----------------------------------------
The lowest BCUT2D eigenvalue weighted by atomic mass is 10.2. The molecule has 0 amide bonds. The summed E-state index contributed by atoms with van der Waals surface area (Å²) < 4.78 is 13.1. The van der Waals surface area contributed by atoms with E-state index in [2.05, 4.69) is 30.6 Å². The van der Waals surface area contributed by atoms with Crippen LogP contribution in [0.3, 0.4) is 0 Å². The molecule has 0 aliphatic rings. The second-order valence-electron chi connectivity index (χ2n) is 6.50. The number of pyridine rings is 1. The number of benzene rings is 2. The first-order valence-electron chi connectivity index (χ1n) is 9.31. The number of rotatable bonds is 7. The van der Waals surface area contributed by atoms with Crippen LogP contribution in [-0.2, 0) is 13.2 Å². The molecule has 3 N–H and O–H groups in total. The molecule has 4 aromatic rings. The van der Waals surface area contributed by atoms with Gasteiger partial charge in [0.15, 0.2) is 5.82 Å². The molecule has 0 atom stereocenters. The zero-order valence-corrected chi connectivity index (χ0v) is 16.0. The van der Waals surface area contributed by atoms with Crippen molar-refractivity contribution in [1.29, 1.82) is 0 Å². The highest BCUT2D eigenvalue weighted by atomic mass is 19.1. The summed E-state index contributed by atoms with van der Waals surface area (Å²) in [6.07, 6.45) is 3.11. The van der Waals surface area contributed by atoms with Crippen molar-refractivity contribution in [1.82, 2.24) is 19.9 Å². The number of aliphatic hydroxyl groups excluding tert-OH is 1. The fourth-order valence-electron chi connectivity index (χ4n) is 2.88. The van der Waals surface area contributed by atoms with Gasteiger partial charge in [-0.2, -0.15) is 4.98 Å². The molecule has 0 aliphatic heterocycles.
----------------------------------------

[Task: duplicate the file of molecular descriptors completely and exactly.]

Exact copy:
The lowest BCUT2D eigenvalue weighted by atomic mass is 10.2. The molecule has 0 amide bonds. The summed E-state index contributed by atoms with van der Waals surface area (Å²) < 4.78 is 13.1. The van der Waals surface area contributed by atoms with E-state index in [2.05, 4.69) is 30.6 Å². The van der Waals surface area contributed by atoms with Crippen LogP contribution in [0.3, 0.4) is 0 Å². The molecule has 0 aliphatic rings. The second-order valence-electron chi connectivity index (χ2n) is 6.50. The number of pyridine rings is 1. The number of benzene rings is 2. The first-order valence-electron chi connectivity index (χ1n) is 9.31. The number of rotatable bonds is 7. The van der Waals surface area contributed by atoms with Crippen LogP contribution in [-0.2, 0) is 13.2 Å². The molecule has 3 N–H and O–H groups in total. The molecule has 4 aromatic rings. The van der Waals surface area contributed by atoms with Gasteiger partial charge in [0.15, 0.2) is 5.82 Å². The molecule has 0 atom stereocenters. The zero-order valence-corrected chi connectivity index (χ0v) is 16.0. The van der Waals surface area contributed by atoms with Crippen molar-refractivity contribution in [1.29, 1.82) is 0 Å². The highest BCUT2D eigenvalue weighted by atomic mass is 19.1. The summed E-state index contributed by atoms with van der Waals surface area (Å²) in [6.07, 6.45) is 3.11. The van der Waals surface area contributed by atoms with Crippen molar-refractivity contribution in [1.82, 2.24) is 19.9 Å². The number of aliphatic hydroxyl groups excluding tert-OH is 1. The fourth-order valence-electron chi connectivity index (χ4n) is 2.88. The van der Waals surface area contributed by atoms with Gasteiger partial charge in [-0.2, -0.15) is 4.98 Å². The molecule has 0 aliphatic heterocycles.